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Making a blade. 
In these pages I will attempt to explain how to make a blade from a piece of carbon spring steel.
Depending on where you live, one of the problems may be obtaining the steel in the first place.

NOTE: I claim no responsibility for your safety or the safety of others during the processes contained in these pages.  ALWAYS wear a protective gear when working with steel.  A MINIMUM amount of protective gear would include safety goggles, dust filter and ear muffs.  You have been warned.


Look at as many Nihontô photos as you can to decide what style you like.  Then work out the dimensions from the photo.
Remember to allow for the kissaki (point) of the blade.

Next, select a piece of steel of the appropriate dimensions, from which a blade can be produced.
This example uses an 8 mm x 70 mm x 115 cm piece.  I found that 5mm thick pieces were too thin to work with when starting.
By splitting the 70 mm piece on a slight diagonal there will be enough steel to make 2 blades.
First I spray primer on the steel then mark out a line.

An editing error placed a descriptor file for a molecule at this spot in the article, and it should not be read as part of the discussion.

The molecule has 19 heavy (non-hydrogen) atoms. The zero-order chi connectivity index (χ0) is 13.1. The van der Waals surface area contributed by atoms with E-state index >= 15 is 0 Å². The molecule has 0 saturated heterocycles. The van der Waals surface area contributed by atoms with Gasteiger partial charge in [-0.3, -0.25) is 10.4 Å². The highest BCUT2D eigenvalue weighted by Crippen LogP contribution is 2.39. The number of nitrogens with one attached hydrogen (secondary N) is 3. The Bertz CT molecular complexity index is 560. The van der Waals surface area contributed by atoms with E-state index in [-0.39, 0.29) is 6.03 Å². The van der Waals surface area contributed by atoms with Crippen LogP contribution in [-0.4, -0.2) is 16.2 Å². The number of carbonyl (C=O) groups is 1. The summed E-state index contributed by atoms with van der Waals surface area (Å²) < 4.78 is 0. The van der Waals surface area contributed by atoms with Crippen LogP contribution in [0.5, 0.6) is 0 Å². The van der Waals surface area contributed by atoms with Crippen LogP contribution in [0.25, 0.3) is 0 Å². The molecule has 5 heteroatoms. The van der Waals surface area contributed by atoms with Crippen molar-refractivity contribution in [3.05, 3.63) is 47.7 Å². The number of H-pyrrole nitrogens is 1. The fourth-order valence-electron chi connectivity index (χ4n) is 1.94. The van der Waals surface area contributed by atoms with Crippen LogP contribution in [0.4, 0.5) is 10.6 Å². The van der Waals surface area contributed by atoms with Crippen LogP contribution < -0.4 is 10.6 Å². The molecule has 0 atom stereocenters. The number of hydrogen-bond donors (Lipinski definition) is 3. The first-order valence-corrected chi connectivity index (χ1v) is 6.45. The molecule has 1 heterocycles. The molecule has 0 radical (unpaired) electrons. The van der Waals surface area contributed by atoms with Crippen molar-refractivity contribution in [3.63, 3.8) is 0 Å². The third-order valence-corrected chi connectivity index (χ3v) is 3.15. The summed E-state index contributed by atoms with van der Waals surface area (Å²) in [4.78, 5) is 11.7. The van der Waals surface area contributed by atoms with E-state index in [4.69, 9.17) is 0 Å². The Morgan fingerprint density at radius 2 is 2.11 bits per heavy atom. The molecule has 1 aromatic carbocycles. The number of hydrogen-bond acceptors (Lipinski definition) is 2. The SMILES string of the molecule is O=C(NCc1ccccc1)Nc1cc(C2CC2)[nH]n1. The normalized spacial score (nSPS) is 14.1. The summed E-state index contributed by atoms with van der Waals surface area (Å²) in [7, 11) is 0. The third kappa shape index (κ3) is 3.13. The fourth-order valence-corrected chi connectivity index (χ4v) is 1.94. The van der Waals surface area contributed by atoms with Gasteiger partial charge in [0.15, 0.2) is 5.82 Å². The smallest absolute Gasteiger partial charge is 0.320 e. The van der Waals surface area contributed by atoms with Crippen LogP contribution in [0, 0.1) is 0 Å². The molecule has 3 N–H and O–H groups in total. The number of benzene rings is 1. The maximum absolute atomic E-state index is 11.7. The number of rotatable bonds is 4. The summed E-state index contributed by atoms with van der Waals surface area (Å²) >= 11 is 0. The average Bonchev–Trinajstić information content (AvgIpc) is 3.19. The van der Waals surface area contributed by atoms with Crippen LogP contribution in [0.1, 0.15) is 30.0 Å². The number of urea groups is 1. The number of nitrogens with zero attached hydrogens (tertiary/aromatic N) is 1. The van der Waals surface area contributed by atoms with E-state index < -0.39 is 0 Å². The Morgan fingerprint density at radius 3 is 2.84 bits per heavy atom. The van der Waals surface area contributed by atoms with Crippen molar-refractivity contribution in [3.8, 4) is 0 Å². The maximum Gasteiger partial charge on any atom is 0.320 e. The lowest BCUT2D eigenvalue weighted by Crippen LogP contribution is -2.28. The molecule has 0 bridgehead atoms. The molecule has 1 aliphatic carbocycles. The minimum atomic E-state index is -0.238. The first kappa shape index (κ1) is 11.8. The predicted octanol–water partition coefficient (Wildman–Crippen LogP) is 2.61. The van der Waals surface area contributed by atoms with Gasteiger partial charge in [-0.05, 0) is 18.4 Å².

Raw stock with primer and mark


With the piece split into 2, take 1 of the pieces to make a blade.
Split stock

CG1


For the sake of this example I have decided to make a katana with a blade width that decreases from 31 mm (near the hilt) to 22 mm at the tip.  The blade length will be around 72 cm.Marking off the distal taper
This blade will have a 4.5 cm kissaki (point) so measure 4.5 cm back from the end of the strip and place a dot 22 mm from the edge.
Next measure about 73 cm from the end of the strip and place a dot 22 mm from the edge.
Note that the edge is not the one just created from splitting the steel, but the original outside edge of the strip.
If you wish to increase distal taper then mark a line at 24 mm near the tip and 22 mm at the base.  You may think that the taper from 24 mm (at the tip) to 22 mm (at the base) goes in the wrong direction, but grinding the blade out in this fashion will create a greater distal taper and increase the angle of the cutting edge nearer the point.
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This page was updated Wednesday 15th January 2003